Jittery Hezbollah Fires Opening Salvo in the Battle for Lebanon

The assassination of Lebanon's internal intelligence chief in Beirut reflects Hezbollah's growing concern over its patron, Assad, and increasing demands within Lebanon to disarm the Shi'ite organization.

Lebanon's tourism minister, Fadi Abboud, is considering suing the producers of the U.S. television series "Homeland." As reported in Haaretz a few days ago, Abboud is furious about how Beirut is depicted in the series' second season as an arena of terrorist activity, which, he says, does not accurately reflect the real character of Lebanon's capital.

Abboud could have chosen better timing for his critique. The assassination over the weekend of internal intelligence chief Wissam al-Hassan by a car bomb explosion that killed seven other people was the most serious terrorist event in the Lebanese capital in recent years. Beyond that, it highlights the fear that the murderous civil war in Syria could overflow into its western neighbor. Although Syria and its Hezbollah ally rushed to deny responsibility for al-Hassan's murder and admonished the act, most people in Beirut believe that both Damascus and the Shi'ite organization were involved in the assassination.

Like the launching of a drone over Israel two weeks ago, the assassination in the Lebanese capital reflects Hezbollah's growing distress over the situation of its patron, Assad, and increasing demands within Lebanon to disarm the Shi'ite organization.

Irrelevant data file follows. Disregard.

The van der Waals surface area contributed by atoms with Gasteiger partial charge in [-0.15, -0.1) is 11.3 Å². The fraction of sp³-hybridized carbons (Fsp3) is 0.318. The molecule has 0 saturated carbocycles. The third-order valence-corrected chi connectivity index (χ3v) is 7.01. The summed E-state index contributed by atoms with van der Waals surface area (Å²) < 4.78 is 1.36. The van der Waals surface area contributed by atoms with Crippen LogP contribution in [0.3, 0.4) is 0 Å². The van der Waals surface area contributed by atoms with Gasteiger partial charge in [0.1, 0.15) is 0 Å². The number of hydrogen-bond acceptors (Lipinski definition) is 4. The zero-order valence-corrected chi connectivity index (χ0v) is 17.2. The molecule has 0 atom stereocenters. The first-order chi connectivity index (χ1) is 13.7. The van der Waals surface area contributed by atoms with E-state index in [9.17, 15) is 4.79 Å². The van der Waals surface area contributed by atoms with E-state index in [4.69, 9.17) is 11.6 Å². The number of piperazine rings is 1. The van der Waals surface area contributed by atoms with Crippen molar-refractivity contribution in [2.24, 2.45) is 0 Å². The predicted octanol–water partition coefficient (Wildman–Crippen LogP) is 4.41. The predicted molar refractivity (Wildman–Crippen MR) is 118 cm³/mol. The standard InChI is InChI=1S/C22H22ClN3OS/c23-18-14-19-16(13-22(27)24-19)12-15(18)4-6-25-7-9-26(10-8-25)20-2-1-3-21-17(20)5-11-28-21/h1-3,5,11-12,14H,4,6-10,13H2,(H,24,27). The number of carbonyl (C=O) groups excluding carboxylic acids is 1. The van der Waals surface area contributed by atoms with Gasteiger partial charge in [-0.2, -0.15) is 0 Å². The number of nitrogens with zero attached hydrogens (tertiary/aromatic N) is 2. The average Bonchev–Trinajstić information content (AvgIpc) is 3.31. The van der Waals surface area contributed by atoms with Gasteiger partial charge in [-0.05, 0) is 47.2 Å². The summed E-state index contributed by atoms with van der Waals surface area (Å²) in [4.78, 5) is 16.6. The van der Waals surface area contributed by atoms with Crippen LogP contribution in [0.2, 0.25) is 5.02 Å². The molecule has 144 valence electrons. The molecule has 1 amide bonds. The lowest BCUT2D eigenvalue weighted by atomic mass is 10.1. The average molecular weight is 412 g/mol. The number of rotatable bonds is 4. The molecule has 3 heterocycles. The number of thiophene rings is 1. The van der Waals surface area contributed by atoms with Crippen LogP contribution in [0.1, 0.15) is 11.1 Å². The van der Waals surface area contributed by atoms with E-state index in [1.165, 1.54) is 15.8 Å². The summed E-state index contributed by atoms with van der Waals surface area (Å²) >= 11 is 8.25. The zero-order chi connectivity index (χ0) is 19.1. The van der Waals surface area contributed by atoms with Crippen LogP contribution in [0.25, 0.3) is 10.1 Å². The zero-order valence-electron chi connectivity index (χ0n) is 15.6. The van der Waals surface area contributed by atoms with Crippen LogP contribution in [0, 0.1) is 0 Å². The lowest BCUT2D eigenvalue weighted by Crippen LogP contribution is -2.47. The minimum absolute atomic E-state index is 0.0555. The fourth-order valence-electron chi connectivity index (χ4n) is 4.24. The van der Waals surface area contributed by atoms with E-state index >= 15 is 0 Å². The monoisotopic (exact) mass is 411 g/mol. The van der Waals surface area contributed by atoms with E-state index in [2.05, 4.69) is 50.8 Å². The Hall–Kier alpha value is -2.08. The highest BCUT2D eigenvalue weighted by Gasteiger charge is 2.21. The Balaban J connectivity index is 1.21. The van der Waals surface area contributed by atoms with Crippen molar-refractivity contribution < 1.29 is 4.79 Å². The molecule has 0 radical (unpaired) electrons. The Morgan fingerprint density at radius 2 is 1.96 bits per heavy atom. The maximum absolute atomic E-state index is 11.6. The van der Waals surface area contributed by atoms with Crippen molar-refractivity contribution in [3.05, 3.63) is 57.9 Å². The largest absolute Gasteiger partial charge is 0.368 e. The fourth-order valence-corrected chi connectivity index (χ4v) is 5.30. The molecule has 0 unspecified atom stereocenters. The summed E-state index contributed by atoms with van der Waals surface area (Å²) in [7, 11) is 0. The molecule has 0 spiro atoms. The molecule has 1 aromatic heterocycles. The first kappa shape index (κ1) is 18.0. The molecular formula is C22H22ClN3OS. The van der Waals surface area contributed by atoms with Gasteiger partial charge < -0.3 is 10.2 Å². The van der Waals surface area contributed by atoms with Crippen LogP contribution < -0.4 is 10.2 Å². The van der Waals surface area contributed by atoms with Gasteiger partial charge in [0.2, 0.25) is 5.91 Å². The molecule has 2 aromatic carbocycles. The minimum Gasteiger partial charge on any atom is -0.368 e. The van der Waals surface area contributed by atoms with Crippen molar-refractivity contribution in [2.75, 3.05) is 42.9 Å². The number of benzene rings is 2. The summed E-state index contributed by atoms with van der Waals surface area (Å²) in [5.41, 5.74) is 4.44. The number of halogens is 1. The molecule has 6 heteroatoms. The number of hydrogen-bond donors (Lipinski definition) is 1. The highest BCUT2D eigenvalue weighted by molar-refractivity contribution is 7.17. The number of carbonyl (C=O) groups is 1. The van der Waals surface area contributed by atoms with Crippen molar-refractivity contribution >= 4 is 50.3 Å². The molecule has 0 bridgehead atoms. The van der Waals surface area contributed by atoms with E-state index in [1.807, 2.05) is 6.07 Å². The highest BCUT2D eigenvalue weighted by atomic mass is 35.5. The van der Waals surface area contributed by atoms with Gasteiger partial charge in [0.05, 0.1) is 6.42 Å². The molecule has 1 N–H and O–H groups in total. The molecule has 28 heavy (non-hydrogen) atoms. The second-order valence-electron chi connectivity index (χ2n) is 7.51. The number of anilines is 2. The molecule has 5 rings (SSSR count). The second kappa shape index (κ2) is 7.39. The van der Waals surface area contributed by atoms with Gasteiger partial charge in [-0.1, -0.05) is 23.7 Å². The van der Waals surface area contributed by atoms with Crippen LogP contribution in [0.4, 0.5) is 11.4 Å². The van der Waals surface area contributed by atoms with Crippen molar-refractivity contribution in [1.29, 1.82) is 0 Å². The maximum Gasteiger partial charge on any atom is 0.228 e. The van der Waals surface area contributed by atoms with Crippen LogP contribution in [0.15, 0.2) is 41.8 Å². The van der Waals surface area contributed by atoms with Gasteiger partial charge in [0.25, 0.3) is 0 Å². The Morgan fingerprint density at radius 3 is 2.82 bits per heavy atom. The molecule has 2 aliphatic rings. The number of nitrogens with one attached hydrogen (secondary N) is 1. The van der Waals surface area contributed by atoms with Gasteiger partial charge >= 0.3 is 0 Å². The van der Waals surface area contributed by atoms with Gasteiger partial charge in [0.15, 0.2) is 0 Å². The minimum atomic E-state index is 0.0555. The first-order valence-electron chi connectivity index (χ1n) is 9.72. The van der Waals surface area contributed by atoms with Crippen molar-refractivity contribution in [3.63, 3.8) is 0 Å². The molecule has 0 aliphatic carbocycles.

These days, it is difficult to differentiate between Syria and Hezbollah. The Lebanese have lost many dozens of activists, including senior field commanders, in battles they have fought shoulder-to-shoulder with the Syrian army against the rebels. There are reliable reports that Hezbollah's most elite forces are guarding bases with the highest strategic value to the Syrian president. Every few days the violence spills into Lebanon itself, as Hezbollah fires into areas controlled by the rebels or there are revenge reprisals by Lebanese Sunnis on concentrations of Shi'ites and Alawites in the north of the country.

Like Iran, Hezbollah has an interest in preventing the downfall of Assad's regime. The barrier of shame has been broken: The organization publicly admits its involvement in the fighting in Syria, in the understanding that Assad's downfall could seriously undermine its standing within Lebanon. To a large extent, the assassination in Beirut looks like the opening shot in Hezbollah's internal struggle in Lebanon - a clear message to its rivals that there is more to come.

From an Israeli point of view, the worrying aspect is the instability spreading throughout Lebanon. Hezbollah chief Hassan Nasrallah's public appearance after the drone was intercepted over the Negev expressed insecurity rather than an organized strategic doctrine. When Nasrallah is anxious he is liable to make a mistake. For the first time in the six years since the Second Lebanon War, there is a perceptible fear of a series of mistakes that could lead to an inflammation of the conflict in the north of Israel. The danger increases also because of the repercussions of the internal situation in Syria: Israel has already publicly announced that it will act to thwart the smuggling of advanced armaments from Syria to Hezbollah.

The head of the anti-Syrian "March 14 alliance" in Lebanon, Saad Hariri, declared on Friday that "Bashar Hafez el-Assad (sic) is responsible for assassinating Wissam al-Hassan." He was joined by the Druze leader Walid Jumblat, in the latest of his political zigzags. It appears that they preferred accusing Syria to mentioning Hezbollah.

Al-Hassan had many enemies, and was considered one of the most careful figures in Beirut who concealed his travel plans. His family moved to Paris and he always carried a pistol. Both Syria and Hezbollah had accounts to settle with him.

A Lebanese youth carrying a tire to throw on a roadblock erected to protest the assassination Friday of Brig. Gen. Wissam al-Hassan.Credit: AP

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